I think that this necessary element of irrationality will, once added, make any of the other motivations (politics, economics, racism) intractable. There is no test in reality for facts derived from special revelation or spiritual intuition. If a group is deemed impure, there’s no appeal. If a land is considered holy, there’s no negotiation. Whatever was bad before, is now put beyond honest debate. It’s a matter of faith.

      And there is no way to persuade adherents of faith to change their minds. Changing their minds betrays their religion. And as the saying has it, “you cannot reason people out of what they didn’t reason themselves into.” If you have a convincing empirical argument, you don’t invoke faith.

      Interesting when you equate criticism of religion with making people “other” than you. We atheists are the ones who want to bring everyone onto the common ground of an objective reality where no group has special access to mystical truths, and we are equal in our humanity. When religion divides, it divides those who are of God, from those who are not. Can you think of a better way to dehumanize people than to claim that they lack — or reject — the nature, wisdom, and value of God? Again, with no test in reality to show who is god-loved, and who is not; who is saved, who is not; who is enlightened, who is not.

      When the belief that all worth comes from God, or rests on the God-nature, is added to this ability to divide — faith is a powderkeg. It’s an accident waiting to happen. It gives people the power to think they are followers of something Greater than humanity, in the hope of something greater than the world.

      Remember when you make your arguments to us atheists, that when you can show religion making sense, we can justifiably point out that that part isn’t the part that makes religion religion. It’s philosophy, or ethics, or practical matters.

      It’s not religion until it can’t make sense to an atheist.

      That’s going to really hamper your effort to persuade us that it’s not dangerous in any special way.

      • Rebecca Sparks
        Posted April 4, 2011 at 9:40 pm | Permalink

        Remember when you make your arguments to us atheists…

        Do you know if I am a theist or atheist? I don’t think I’ve mentioned a religious affiliation or lack of one at all. Maybe I’m automatically disqualified from atheism because my some arguments “can’t make sense to atheists” :( (I keed, I keed; Just trying to ad some levity.)

        Your definition of religion suffers from Circulus in demonstrando, and that’s a logical fallacy you just cannot win against.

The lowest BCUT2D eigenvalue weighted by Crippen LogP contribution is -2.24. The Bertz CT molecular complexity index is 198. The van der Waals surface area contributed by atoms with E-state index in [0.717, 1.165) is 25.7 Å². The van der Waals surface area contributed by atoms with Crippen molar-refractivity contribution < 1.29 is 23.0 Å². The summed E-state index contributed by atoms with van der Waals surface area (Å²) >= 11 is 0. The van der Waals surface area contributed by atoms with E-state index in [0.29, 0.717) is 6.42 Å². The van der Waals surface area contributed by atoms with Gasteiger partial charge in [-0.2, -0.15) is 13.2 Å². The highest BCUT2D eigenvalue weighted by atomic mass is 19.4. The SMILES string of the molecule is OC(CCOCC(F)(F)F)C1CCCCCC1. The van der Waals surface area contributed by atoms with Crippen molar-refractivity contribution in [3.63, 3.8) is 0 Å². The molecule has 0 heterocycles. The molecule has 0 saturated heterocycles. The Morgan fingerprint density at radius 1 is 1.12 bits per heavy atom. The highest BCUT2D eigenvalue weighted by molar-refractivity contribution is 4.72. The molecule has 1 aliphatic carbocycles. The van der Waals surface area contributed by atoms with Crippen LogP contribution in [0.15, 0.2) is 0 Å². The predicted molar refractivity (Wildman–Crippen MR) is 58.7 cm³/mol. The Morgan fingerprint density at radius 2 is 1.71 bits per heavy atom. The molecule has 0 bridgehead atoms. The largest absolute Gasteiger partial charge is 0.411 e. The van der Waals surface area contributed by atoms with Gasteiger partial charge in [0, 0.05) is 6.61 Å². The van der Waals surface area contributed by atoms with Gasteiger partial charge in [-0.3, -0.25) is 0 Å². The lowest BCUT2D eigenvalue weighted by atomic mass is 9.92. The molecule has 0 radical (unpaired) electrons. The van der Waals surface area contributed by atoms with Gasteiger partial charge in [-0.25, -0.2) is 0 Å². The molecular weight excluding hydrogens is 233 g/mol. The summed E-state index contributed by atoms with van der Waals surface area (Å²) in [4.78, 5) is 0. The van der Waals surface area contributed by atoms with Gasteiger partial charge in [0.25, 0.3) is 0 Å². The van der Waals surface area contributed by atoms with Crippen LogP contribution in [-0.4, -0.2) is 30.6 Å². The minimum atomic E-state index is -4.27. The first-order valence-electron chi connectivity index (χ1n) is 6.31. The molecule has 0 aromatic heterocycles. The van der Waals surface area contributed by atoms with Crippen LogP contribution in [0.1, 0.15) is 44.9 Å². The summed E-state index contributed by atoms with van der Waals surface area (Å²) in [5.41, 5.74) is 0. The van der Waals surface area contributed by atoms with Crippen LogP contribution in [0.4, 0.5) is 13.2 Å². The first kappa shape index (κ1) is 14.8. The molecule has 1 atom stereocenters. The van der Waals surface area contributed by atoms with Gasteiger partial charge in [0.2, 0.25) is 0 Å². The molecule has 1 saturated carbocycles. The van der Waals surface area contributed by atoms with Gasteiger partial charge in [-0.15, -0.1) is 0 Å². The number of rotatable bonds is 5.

I feel like you did not really respond to the points I was making. Perhaps I was unclear. Is there something that I can clarify, or maybe you can restate your position in a different way?

        • Sastra
          Posted April 5, 2011 at 3:00 pm | Permalink

          What is your definition of religion?

          When I said that religion cannot make “sense” to an atheist, I meant that it has to contain unique non-secular elements with which an atheist would not agree.

          • Rebecca Sparks
            Posted April 5, 2011 at 4:54 pm | Permalink

            I tried writing what I thought, but it was very long and this is a little OT anyway, so I’m going to crib from Durkheim– “A religion is a unified system of beliefs and practices relative to sacred things, that is to say, things set apart and forbidden – beliefs and practices which unite into one single moral community called a Church, all those who adhere to them (1965[1912] 62).”

            It doesn’t perfectly capture what I think
            I would say beliefs (or practice, and I wouldn’t have named a Church as a necessary feature of religion), but it’s close enough that you get the idea. I like a practical definition of knowledge that centers around people as the source of religion, that is flexible in scope yet not so vague as to be completely unsustainable, and that works more like a checklist than a judgement call.

            É. Durkheim, The Elementary Forms of the Religious Life (New York: Free Press, 1965 [1912])

            • truthspeaker
              Posted April 5, 2011 at 5:19 pm | Permalink

              “religion is a unified system of beliefs and practices relative to sacred things, that is to say, things set apart and forbidden”